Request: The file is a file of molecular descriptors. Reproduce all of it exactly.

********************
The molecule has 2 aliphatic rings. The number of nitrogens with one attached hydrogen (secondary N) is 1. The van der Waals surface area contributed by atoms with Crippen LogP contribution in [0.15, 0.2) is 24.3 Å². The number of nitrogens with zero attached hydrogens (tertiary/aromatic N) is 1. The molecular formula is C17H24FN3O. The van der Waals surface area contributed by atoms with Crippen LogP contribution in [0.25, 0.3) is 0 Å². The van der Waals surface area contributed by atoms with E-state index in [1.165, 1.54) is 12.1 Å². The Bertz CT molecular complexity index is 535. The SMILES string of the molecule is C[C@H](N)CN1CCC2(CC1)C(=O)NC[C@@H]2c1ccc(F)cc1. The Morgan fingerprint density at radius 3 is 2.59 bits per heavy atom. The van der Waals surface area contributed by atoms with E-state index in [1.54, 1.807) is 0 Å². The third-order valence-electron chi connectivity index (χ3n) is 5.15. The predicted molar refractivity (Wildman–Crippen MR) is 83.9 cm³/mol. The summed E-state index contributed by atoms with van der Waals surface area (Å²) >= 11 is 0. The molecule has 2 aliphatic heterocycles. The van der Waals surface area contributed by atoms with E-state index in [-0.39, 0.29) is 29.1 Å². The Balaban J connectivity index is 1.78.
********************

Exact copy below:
The molecule has 2 aliphatic rings. The number of nitrogens with one attached hydrogen (secondary N) is 1. The van der Waals surface area contributed by atoms with Crippen LogP contribution in [0.15, 0.2) is 24.3 Å². The number of nitrogens with zero attached hydrogens (tertiary/aromatic N) is 1. The molecular formula is C17H24FN3O. The van der Waals surface area contributed by atoms with Crippen LogP contribution in [0.25, 0.3) is 0 Å². The van der Waals surface area contributed by atoms with E-state index in [1.165, 1.54) is 12.1 Å². The Bertz CT molecular complexity index is 535. The SMILES string of the molecule is C[C@H](N)CN1CCC2(CC1)C(=O)NC[C@@H]2c1ccc(F)cc1. The Morgan fingerprint density at radius 3 is 2.59 bits per heavy atom. The van der Waals surface area contributed by atoms with E-state index in [1.54, 1.807) is 0 Å². The third-order valence-electron chi connectivity index (χ3n) is 5.15. The predicted molar refractivity (Wildman–Crippen MR) is 83.9 cm³/mol. The summed E-state index contributed by atoms with van der Waals surface area (Å²) >= 11 is 0. The molecule has 2 aliphatic heterocycles. The van der Waals surface area contributed by atoms with E-state index in [-0.39, 0.29) is 29.1 Å². The Balaban J connectivity index is 1.78.